Having moved to Cape Town fairly recently, I’ve not seen much of the Western Cape and of course was delighted when an opportunity presented itself to join a ‘recce’ trip up the West Coast to have a look at a privately-owned game reserve up there. The trip was planned for the 5th of November, and four of us were lucky enough to escape the office; Garth Jenman, Patti Brockmann from the Jenman Safaris Marketing Department, Hilka Voges from Sales and myself from Operations.
The day turned out to be stunning. Bright and sunny, and clear skies – couldn’t have been better – and of course we were all in good spirits as we drove out of Cape Town. We passed through Bloubergstrand which just added to the holiday atmosphere in the car; the beaches are so white there it hurts your eyes, and the ships out in Table Bay looked close enough to touch. The view of Table Mountain from Bloubergstrand just has to be seen to be believed. The Atlantic also was looking particularly inviting – so cool and blue and refreshing it almost made me want to dive in… Almost…
I tried that once and after spending a month or so thawing out, decided that the next time I set foot – or any other body part – in the Atlantic, I’d be wearing a wet suit!! I’m used to the warm waters on the other side of Africa…
Leaving Bloubergstrand behind we turned on to the R27 (West Coast Road) at Melkbosstrand and headed North. Although I was expecting it, it was still surprising to me that there wasn’t a tree in sight! The tallest thing with leaves that I saw wouldn’t have reached my waist! It wasn’t long though before I started appreciating what I was seeing, and relaxed back in my seat and soaked up the sheer vastness of the view – the short fynbos and gently undulating landscape allows for really big skies and really big views.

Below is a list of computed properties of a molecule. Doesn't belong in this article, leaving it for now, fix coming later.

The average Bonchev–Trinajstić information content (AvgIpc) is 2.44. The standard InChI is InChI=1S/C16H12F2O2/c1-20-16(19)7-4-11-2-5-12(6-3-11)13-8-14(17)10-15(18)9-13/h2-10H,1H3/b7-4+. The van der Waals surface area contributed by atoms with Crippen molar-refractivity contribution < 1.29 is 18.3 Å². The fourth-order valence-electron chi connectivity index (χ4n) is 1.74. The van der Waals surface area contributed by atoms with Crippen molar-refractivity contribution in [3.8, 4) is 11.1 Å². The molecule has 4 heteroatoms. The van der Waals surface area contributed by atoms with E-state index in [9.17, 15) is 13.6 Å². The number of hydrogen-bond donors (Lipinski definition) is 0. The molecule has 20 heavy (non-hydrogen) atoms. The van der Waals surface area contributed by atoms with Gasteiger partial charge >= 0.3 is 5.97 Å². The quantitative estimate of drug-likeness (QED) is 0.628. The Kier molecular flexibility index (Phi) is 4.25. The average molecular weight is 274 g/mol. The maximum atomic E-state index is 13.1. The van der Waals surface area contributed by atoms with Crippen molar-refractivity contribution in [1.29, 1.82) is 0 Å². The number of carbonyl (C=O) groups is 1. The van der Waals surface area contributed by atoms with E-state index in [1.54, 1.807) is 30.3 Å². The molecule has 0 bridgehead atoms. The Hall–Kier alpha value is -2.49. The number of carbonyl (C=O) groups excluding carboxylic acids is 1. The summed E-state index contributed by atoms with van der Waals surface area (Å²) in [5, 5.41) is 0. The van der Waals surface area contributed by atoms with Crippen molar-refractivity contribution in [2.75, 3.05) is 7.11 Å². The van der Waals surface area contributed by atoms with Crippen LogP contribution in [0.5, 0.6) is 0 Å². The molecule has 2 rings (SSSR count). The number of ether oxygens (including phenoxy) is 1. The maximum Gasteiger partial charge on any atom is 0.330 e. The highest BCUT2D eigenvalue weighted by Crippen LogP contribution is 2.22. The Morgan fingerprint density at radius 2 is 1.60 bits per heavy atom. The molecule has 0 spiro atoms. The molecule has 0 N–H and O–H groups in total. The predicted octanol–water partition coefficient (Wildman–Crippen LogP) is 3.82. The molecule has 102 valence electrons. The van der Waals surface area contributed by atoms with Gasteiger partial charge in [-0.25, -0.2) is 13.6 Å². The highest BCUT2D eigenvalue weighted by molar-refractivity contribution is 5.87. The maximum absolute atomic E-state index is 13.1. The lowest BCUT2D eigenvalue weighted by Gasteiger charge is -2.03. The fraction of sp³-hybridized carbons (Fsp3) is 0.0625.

After an easy hour and a half driving we spotted the signs for our destination; Buffelsfontein private game reserve, and turned in at the gates. I saw giraffe off in the distance as we drove up to the Lodge. The lodge itself was very nice, built around a large water feature, with lush green lawns. The first thing that caught my eye was a lion cub ‘mauling’ various rubber toys out on the lawn. Buffelsfontein have a pair of lion that were raised on the premises and have started breeding. They are currently housed in a pen at the Lodge itself, whilst a new and improved accommodation is being constructed for them. After a tour of the lodge, we were invited out on a tour of the property, and enjoyed a game drive with one of the managers. We saw healthy populations of Giraffe, Wildebeest, Zebra, Springbok, Eland, Bontebok, Gemsbok and Ostrich, as well as quite a few bird species. We didn’t see the Buffalo, but considering we were doing the drive close to midday on a hot sunny day, I wasn’t surprised. Any self-respecting Buffalo at that time of day is bound to bedded down in the thick stuff.